Explaining Stable Management and Equine Bedding

Explaining Stable Management and Equine Bedding

By on Oct 2, 2020 in Blog, Equine Bedding |

A number of equine bedding products can be used in stables to satisfy both the need of the horse and the carer.

Poor quality bedding has a significant impact on the health and welfare of the horse, even those stabled for short periods of time. P.H Winterton and Son currently offer three types of horse bedding that will suit any requirements.

For our latest blog we are going to share some stable management tips and how investing in quality horse bedding can help.

Why Quality Equine Bedding Matters

Fresh, clean air is essential for the health of your horse, which means it is important that your bedding has little or no dust present. Mould spores and dust can be present in poor-quality bedding and can lead to respiratory problems.

Bedding materials need to allow for the efficient removal of droppings which needs to be done at frequent intervals. Urine should be allowed to drain freely to the base of the bed where it can be absorbed and removed. The design of your stable also helps to determine how efficient your bedding is with regards to drainage and absorption. Some stables will have drainage channels which can also help with removing urine.

Stable bedding must provide support for your horse’s hooves while standing and for their whole body when lying down. This helps to prevent stable injuries such as capped hocks or elbows and allows your horse to lie down and get up safely without slipping.

Good, high banks and thick bedding helps alleviate an injury if your horse becomes cast. If your stable is too small and the surface floor does not have sufficient grip injuries are more likely to occur. Thick bedding with high banks helps to block out draughts.

Stable Management

No matter which type of horse bedding you choose, it is essential that your stable is big enough for your horse to turn around and lie down comfortably without making contact with the walls.

To prevent horses standing on bare concrete or uneven stone floors, bedding needs to cover the whole stable floor, especially near the door. A lot of horses spend long periods standing which can place more strain on their limbs and joints.

Regardless of the bedding you choose, you need to check it is not toxic if eaten or irritant to the skin. To ensure the health and welfare of your horses regular mucking out and cleaning of the whole stable environment is fundamental.

Here is a full breakdown of the different mucking out systems –

Full Muck-Out – A full muck-out takes place on a daily basis with all fresh droppings and urine removed from the stable. This can take longer to complete but does provide the best environment for your horses. You will also need to rotate banks to prevent them from becoming mouldy and gathering dust.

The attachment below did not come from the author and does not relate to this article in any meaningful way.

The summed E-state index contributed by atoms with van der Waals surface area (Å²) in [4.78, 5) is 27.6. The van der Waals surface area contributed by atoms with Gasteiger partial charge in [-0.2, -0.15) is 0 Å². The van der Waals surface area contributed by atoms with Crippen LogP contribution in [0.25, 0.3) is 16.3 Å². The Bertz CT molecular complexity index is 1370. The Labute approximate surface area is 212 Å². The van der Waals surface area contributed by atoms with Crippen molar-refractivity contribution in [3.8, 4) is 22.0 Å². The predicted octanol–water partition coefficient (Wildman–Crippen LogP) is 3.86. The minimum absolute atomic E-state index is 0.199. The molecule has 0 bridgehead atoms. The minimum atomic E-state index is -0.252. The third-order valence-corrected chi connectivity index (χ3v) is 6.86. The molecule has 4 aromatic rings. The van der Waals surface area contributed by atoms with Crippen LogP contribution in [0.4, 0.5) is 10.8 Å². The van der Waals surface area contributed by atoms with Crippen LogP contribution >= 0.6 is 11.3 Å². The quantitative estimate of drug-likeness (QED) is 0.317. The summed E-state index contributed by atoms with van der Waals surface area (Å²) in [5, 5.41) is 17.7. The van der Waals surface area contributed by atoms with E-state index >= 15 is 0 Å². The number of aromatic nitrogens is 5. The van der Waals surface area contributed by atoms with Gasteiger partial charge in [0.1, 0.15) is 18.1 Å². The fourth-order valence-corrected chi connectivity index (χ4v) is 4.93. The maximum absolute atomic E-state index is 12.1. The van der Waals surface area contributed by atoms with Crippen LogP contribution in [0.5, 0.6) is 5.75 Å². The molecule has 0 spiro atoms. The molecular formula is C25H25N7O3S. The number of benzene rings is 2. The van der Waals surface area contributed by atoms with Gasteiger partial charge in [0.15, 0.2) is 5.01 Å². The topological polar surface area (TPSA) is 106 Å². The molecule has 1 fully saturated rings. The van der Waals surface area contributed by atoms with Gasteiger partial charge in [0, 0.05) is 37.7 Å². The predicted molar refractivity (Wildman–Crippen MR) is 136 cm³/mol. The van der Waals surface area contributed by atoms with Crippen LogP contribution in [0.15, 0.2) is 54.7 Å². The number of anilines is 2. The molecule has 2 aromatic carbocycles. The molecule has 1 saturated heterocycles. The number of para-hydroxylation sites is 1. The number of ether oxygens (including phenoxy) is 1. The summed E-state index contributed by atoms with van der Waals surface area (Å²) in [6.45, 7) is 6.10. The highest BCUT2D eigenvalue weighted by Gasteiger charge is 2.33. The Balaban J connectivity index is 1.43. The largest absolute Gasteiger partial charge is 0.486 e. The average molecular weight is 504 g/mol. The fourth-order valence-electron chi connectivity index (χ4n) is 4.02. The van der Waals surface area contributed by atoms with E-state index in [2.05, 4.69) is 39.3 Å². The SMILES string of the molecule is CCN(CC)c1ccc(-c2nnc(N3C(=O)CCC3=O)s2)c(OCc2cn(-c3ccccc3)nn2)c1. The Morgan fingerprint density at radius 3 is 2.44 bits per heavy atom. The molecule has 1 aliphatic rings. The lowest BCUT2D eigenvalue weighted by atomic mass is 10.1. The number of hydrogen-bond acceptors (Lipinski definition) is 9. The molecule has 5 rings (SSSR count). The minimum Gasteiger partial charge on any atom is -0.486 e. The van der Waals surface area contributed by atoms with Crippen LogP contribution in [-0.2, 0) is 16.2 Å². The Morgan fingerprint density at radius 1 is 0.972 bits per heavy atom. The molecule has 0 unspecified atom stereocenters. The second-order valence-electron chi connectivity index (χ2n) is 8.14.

Part Muck-Out – This system is usually used when you have limited time. This means removing droppings daily and adding extra bedding in the week and carrying out a fully muck-out at weekends.

Deep Litter – This system will be used in yards with a large number of horses, with droppings removed from the stable and fresh bedding added on top. Make sure their beds do not become too deep as your stable needs to be periodically totally emptied and thoroughly cleaned. While this system is the most economical and cost-effective, it can lead to respiratory and other health problems for horses.

Hoof Picking – Industry research has confirmed a link between ammonia and respiratory problems in horses. Decomposing urine and faeces cause ammonia to be produced and could be present in stables. Ammonia will lead to horse respiratory health problems. Horses that are kept on deep litter systems are exposed to higher levels of ammonia compared to horses that have their stable fully mucked out daily.

The stable horse’s hooves need to be picked out every day, but ideally twice a day. Dry and clean bedding helps to eliminate thrush in the roof, which is a foul-smelling bacterial infection. This can be caused by horses standing in wet, dirty bedding. Practising good stable management will help to prevent this infection.

Get in Touch For More Information

If you have any questions about equine bedding, please do not hesitate to contact us today.